Reverse Engineering the Euphoria Machine
Installation with furniture, 2 videos, objects, drawings, photographs
Mori Museum, Tokyo (2008-09); National Museum of Contemporary Art, Seoul (2009); Essl Museum, Vienna (2009); Gallery Nature Morte, Berlin (2012)
Euphoria Machine is the name we give to the apparatus of desire and cognition that seeks to create a consensus within society for boundless energy and wealth, and effaces all doubts and dissent about the ways in which this energy and wealth must be acquired. The material that fuels the Euphoria Machine is desire, more specifically it is a particularly frenetic form of the quest for energy, happiness and satisfaction that overrides all other considerations.
Sometime after the second World War, Edward Louis Bernays, a nephew of Sigmund Freud, a key strategist of war-time propaganda campaigns and the intellectual god-father of the advertising and public relations industry, applied a key discovery he had made during the fashioning of war propaganda to the future success of Capitalism. The discovery was this – in no other war in Human History, had wars been fought in the name of democracy, peace and prosperity. They had been fought for land, for the expansion of a particular dynasty or ruling groups power, for religious zeal and for other concretely political purposes. The propaganda campaigns of the Second World War however, successfully named a different kind of motivation for war – the desire for happiness, peace, prosperity and liberty. The identification of common virtues with the war machine proved to be a very successful motivator.
Once the war ended, Bernays realized that the same process could be replicated in ‘peacetime’ only this time, people must be made to realize that contributing their labour to capital, or buying goods that they did not necessarily need (in order to keep the machine of capital running) could also be done by identifying these acts with basic human drives for beauty, health, happiness, love, joy and contentment. So, people were told that they could feel a profound happiness, if they bought a shoe, or went to work in a call centre. This was a subtle but significant shift, in that it divorced a good from its function. A shoe, for instance was no longer something that covered and protected your feet, instead, it became a key to your personal well being. A job was no longer something you did to earn a living, it became a mark of your special identity as a human being. The building blocks of Capital were internalized as personal drives.
To us, this marriage between deep seated internal drives and the running of the vast impersonal network of a global economy is the secret of the ‘Euphoria Machine’. It is also the material that fuels the machine. The extraction of this material both requires as well as results in the subordination of the complexity of human life-experiences to the needs of capital.
It is a short distance from desiring a thing for the feeling we are told its possession will induce to acquiring stakes in things that do not yet exist simply because we are told that the calculus of prosperity depends on the acquisition and transaction of virtual assets. The current financial crisis emerges from a drive to acquire and transact things that are notional rather than real. Thus we have notional assets, notional debts underwritten by some very real transaction costs involved in the transfer and exchange of notional assets and debts. It is when the real costs overwhelm notional returns that we experience the opposite of euphoria. Currently, the euphoria machine’s exhaust only produces despair. This apparatus – the Euphoria Machine – takes (for us) the form of a ‘demonstration table’ that works as a diagram for a conceptual engine of the desire for perpetual energy and limitless economic growth.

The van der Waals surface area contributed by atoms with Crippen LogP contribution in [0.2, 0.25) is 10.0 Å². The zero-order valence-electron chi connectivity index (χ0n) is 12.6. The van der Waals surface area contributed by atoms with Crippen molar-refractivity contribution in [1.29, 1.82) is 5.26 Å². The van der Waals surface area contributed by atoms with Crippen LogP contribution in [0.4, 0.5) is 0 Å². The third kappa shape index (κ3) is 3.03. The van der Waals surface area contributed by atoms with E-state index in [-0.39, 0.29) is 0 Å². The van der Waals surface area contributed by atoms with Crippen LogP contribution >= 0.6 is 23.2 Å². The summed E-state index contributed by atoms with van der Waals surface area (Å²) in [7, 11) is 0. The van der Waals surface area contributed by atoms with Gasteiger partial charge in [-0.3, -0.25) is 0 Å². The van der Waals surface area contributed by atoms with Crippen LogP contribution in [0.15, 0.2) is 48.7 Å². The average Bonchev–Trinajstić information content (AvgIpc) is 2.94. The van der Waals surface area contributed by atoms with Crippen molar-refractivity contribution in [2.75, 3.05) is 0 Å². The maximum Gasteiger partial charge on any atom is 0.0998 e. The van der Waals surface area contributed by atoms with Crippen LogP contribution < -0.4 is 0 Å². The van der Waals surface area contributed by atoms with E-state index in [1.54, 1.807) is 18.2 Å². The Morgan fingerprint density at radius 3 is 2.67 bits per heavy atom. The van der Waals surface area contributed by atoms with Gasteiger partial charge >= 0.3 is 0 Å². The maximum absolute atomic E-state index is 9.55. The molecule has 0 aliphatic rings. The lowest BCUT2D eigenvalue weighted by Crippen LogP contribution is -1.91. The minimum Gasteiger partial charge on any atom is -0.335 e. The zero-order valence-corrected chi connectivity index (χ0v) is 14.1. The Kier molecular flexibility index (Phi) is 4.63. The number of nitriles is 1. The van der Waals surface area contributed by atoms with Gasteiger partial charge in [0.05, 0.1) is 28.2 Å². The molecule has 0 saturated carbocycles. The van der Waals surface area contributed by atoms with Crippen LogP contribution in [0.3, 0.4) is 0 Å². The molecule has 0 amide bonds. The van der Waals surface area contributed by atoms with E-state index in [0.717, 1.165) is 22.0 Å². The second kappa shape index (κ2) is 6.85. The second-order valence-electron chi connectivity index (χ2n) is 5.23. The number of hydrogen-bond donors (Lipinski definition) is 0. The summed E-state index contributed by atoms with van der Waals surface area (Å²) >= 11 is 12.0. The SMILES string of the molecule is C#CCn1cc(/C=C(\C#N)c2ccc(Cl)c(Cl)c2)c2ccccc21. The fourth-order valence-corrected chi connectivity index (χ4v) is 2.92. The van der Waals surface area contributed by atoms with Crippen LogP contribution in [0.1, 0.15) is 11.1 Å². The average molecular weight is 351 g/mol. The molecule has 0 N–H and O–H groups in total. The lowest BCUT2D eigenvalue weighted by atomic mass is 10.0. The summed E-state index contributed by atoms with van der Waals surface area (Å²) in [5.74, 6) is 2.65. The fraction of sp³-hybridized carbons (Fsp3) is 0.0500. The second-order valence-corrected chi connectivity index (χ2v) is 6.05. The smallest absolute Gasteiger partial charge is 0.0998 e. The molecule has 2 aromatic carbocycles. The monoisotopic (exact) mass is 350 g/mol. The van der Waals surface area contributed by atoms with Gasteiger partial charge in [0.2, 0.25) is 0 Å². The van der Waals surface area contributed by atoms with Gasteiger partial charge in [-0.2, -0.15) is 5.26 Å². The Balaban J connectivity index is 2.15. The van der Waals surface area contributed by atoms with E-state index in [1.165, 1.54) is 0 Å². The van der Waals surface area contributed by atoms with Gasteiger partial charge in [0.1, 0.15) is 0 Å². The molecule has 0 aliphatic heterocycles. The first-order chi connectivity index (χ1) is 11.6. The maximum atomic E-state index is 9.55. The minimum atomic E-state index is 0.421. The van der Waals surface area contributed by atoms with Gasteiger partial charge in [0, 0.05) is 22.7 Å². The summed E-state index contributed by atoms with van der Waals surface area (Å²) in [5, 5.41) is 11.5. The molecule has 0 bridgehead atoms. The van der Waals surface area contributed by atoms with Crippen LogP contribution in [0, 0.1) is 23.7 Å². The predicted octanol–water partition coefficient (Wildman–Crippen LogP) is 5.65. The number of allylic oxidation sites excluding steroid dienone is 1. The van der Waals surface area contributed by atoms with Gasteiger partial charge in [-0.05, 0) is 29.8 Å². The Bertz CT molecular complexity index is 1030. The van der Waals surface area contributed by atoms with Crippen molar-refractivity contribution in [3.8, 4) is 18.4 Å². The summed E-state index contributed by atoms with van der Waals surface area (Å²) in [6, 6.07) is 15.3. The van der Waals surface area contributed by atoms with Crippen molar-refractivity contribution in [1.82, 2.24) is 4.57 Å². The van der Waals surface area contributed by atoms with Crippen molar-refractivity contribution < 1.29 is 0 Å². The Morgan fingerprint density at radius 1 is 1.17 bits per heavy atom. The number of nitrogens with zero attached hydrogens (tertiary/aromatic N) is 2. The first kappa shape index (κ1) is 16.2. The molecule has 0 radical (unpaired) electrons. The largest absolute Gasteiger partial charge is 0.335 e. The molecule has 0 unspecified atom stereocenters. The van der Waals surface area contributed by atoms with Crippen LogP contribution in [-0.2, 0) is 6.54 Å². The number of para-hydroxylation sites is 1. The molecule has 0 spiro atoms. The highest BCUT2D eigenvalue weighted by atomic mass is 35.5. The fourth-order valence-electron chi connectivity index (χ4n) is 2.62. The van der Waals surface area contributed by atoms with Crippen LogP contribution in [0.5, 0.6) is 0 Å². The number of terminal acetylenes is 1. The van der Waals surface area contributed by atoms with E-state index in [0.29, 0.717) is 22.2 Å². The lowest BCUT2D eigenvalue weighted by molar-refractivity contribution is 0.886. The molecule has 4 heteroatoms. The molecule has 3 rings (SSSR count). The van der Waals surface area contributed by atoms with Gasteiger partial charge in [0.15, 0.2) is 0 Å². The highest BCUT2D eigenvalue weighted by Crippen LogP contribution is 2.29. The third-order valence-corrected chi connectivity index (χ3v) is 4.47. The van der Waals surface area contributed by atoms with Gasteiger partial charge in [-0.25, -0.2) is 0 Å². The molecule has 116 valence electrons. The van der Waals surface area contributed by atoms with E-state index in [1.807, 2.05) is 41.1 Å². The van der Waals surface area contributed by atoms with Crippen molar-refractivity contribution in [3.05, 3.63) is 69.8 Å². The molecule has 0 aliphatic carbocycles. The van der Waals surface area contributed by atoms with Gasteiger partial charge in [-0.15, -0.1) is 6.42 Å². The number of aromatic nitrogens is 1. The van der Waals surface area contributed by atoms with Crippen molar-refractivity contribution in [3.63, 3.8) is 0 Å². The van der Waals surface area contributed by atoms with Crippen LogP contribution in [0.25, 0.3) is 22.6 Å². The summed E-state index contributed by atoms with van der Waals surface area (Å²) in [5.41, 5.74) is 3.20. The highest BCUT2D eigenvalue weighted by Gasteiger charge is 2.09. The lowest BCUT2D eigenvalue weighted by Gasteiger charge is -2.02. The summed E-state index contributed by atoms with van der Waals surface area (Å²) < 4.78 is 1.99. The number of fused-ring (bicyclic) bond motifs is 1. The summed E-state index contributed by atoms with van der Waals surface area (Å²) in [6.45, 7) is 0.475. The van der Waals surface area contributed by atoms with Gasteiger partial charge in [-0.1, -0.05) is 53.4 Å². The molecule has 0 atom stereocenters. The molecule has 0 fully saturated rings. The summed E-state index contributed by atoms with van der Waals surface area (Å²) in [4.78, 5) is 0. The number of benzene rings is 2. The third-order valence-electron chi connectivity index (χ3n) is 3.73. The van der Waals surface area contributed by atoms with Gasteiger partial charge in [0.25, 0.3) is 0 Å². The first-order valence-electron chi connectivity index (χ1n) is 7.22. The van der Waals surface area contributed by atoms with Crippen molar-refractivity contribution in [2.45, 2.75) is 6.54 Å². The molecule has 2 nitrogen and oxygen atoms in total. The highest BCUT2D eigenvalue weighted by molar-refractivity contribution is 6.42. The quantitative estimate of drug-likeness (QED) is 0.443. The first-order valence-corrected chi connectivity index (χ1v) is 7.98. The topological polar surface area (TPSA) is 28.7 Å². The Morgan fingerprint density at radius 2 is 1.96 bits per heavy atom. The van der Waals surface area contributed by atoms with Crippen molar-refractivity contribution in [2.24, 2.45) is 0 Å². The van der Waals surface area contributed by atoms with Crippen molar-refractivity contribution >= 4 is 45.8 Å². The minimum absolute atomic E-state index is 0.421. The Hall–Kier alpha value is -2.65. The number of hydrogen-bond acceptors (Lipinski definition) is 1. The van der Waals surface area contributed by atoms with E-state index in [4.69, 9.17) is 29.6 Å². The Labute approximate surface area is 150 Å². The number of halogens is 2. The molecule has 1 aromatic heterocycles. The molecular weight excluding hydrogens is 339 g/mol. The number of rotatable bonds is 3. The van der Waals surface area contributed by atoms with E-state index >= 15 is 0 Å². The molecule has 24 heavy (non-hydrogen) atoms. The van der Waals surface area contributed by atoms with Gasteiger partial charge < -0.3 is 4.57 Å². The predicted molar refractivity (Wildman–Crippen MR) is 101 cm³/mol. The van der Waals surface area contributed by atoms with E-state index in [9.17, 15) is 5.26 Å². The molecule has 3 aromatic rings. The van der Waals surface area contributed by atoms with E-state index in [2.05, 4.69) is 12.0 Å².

The current hype around the so-called ‘Indian’ economy, both within India, and elsewhere in the world, (despite the easy gestures towards ‘doomsday’ in the global economy) is an instance of the working of the Euphoria Machine. At earlier times, the excitement around the post-war economic boom in Japan, or the rise of the ‘Asian Tiger’ economies in the Nineteen Eighties, or the current mania around the Chinese economy, (as well as earlier ‘boom’ periods in transatlantic and western European economies are all instances of the ‘Euphoria Machine’ at work).
The key product of the Euphoria Machine is processed perception. The perception that all ‘growth’ is wonderful, that happiness can be indexed by GDP, that there is such a thing as an ‘Indian’ Economy, and that this thing known as the ‘Indian Economy’ is booming. Even the idea that there is such a thing known as ‘Indian’ Art, and that ‘Indian’ Art, a small but symbolically significant cog in the machine of the Indian Market in niche high value goods is booming. All these are products, and by-products of the working of the Euphoria Machine.
The iteration of this project at Nature Morte Berlin takes the form of the processual elaboration of the ‘reverse engineering’ of the Euphoria Machine at work. We start with the assumption that we know the machine exists. The project’s intent is not to show how it works, but to lay bare its rhetorical components. Its proofs are all around us, in plans, projections, advertisements, policy statements, blueprints, balance sheets and reports.
Instead, the project aims to analyse its constituent parts, their operations and their interconnections in such a manner as to show how the ‘fuel’ (human drives and desires) is combusted and how that energy runs the moving parts of the machine so as to achieve the desired end.